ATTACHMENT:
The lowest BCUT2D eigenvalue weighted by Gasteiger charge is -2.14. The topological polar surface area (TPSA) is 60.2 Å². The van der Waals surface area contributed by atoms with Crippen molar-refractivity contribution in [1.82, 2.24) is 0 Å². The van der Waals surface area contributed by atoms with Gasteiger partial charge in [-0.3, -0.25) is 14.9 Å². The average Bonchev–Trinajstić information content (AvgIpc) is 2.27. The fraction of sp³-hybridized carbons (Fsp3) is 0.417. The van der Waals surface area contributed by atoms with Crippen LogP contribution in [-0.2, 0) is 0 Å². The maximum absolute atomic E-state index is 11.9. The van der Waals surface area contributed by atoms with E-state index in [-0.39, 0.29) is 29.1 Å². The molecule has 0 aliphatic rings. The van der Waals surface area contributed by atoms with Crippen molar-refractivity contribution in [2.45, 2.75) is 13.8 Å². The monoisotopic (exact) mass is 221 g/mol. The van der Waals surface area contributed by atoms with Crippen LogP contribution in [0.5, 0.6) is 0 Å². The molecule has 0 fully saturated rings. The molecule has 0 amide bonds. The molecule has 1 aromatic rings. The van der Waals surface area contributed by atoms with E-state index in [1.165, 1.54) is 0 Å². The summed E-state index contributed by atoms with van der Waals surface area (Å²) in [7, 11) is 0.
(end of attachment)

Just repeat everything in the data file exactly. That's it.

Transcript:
The lowest BCUT2D eigenvalue weighted by Gasteiger charge is -2.14. The topological polar surface area (TPSA) is 60.2 Å². The van der Waals surface area contributed by atoms with Crippen molar-refractivity contribution in [1.82, 2.24) is 0 Å². The van der Waals surface area contributed by atoms with Gasteiger partial charge in [-0.3, -0.25) is 14.9 Å². The average Bonchev–Trinajstić information content (AvgIpc) is 2.27. The fraction of sp³-hybridized carbons (Fsp3) is 0.417. The van der Waals surface area contributed by atoms with Crippen LogP contribution in [-0.2, 0) is 0 Å². The maximum absolute atomic E-state index is 11.9. The van der Waals surface area contributed by atoms with E-state index in [-0.39, 0.29) is 29.1 Å². The molecule has 0 aliphatic rings. The van der Waals surface area contributed by atoms with Crippen molar-refractivity contribution in [2.45, 2.75) is 13.8 Å². The monoisotopic (exact) mass is 221 g/mol. The van der Waals surface area contributed by atoms with Crippen LogP contribution in [0.5, 0.6) is 0 Å². The molecule has 0 fully saturated rings. The molecule has 0 amide bonds. The molecule has 1 aromatic rings. The van der Waals surface area contributed by atoms with E-state index in [1.165, 1.54) is 0 Å². The summed E-state index contributed by atoms with van der Waals surface area (Å²) in [7, 11) is 0.